It was July, the second, 1904, three o’clock in the morning. A large black winged moth had flown in through the window and was beating maddeningly against the lamp. The sound was very distracting. Doctor Schwer withdrew after a few words of consolation.

All of a sudden, there was his joyous explosion. The cork had popped out of the champagne bottle, foam was fizzing out after it. The moth found its way out into the sultry night, silence returned at last. When dawn broke, Olga was still sitting and staring at her husband’s face. She would write later that there were no everyday sounds, there were no human voices, there was only peace, beauty and the grandeur of death.”

I don’t know about you but I love that passage, I love it because it’s so tender, it’s about one of my heroes but I also love it because I identify with Dr. Schwer. I’ve had the privilege or the misfortune of taking care of several dying physicians, particularly in the AIDS era but also subsequently, that’s a very difficult thing.

You’re drawn to them as comrades in arms who have fallen in the battlefield, so to speak. But at another level, by definition, you have a very difficult patient on your hands. And here’s Dr. Schwer, who’s retired from, I don’t know, an academic setting where he’s gotten away from the publish and perish or from a busy private practice and he’s found this gig in the Baden Wyler spa in the Black Forest of Germany, where the worst thing he might have to deal with is an ankle sprain and perhaps a upset stomach and all of a sudden he’s called in the middle of the night to take care of the most famous physician in the world at the time, who was dying. And he tries to cure, he administers the camphor injection, he’s about to get oxygen and nothing he does is really going to count and Chekhov stops him and then instead of giving up at that point, he orders a bottle of champagne. It does something incredible, which at least in the telling seems to set in motion everything that follows.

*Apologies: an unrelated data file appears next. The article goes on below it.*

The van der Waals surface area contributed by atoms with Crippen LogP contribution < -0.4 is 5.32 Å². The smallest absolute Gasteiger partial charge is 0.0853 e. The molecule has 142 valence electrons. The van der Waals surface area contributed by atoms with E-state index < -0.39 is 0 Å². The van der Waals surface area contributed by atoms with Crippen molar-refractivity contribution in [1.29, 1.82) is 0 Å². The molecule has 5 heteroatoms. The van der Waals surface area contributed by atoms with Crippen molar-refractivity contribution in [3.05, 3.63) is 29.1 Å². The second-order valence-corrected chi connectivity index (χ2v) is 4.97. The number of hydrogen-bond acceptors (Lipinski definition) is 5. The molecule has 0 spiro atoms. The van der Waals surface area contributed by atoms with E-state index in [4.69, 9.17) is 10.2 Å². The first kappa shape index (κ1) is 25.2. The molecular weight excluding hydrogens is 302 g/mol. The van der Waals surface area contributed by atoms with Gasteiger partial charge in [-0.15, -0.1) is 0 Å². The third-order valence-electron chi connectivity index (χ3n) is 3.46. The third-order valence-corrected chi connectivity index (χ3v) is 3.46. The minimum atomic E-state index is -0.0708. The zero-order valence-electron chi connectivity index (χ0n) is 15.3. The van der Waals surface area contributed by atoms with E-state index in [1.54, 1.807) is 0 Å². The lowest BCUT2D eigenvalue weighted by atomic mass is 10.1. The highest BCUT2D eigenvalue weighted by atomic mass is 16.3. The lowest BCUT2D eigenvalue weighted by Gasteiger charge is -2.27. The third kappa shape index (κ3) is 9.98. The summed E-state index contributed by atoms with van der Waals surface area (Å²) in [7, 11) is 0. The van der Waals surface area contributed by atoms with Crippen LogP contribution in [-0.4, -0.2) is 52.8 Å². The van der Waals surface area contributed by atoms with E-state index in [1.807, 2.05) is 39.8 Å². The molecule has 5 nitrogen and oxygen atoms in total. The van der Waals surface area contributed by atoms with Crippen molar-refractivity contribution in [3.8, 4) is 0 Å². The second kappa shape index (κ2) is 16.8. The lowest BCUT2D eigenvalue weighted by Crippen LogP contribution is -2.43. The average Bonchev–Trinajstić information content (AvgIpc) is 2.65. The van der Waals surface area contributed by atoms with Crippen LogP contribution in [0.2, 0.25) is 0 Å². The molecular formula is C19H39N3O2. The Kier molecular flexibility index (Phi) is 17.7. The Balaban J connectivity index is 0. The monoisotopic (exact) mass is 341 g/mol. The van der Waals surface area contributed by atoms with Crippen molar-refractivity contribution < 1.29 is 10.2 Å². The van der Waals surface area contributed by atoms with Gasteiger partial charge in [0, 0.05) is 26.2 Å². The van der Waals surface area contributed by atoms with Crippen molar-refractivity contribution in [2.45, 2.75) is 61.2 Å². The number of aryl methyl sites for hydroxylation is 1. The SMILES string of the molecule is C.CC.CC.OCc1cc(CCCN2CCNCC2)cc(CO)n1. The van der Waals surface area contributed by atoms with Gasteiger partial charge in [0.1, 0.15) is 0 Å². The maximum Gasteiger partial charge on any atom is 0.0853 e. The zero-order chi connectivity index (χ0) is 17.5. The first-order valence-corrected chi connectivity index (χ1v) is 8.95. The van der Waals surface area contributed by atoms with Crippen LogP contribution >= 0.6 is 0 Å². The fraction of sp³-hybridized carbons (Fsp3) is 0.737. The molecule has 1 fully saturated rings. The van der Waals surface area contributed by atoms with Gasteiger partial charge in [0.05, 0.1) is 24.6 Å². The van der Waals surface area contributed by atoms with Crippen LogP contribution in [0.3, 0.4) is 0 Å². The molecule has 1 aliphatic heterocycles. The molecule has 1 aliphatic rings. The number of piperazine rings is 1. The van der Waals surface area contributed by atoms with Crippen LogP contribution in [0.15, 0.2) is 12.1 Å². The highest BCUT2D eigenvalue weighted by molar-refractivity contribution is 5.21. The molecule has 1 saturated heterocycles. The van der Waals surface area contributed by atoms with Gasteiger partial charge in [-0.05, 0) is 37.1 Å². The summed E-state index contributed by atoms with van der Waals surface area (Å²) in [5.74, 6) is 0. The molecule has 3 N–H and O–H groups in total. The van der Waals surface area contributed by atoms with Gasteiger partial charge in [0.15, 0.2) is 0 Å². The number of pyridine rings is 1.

Dr. Schwer functions as a catalyst and I love that story because it illustrates that we in medicine, a very often engaging story, most often we have little bit parts, we’re privileged to enter the dramatic story but every now and then, we get to be catalyst.

Now, you all know and I won’t belabor this point that the essence of story from the time of Aristotle, who spoke of the arc of story, stories are about conflict, crisis and resolution, or in a more modern way in Hollywood they talk about the three DS, how drama equals desire plus danger and I think we in medicine are good at superficially labeling the stories.

If you come into our hospital complaining of chest pain, you become an ROMI, rule out myocardial infarction. And the next day with any luck, you become a MIRO, myocardial infarction ruled out. And you travel down increasingly narrow shoots and you might wind up with a cabbage coronary artery bypass graft and I think these acronyms are sort of a simple entry into story but I think we often miss in medicine the real heart of story, which to me is the epiphany.

Now, that is a term introduced by James Joyce. James Joyce was talking about epiphany in the context of a story and he spoke of it as that moment when the soul of the Communist object seems to us somehow radiant, the object achieves epiphany. I think of it as that aha moment in a story when your consciousness is suddenly expanded or that of the character or both at the same time and to illustrate epiphany, I’d like to use one of Joyce’s own beautiful stories ‘the dead’, which is from his collection ‘The Dubliners’, it’s the very last story and it was made into movie and the images are borrowed from that.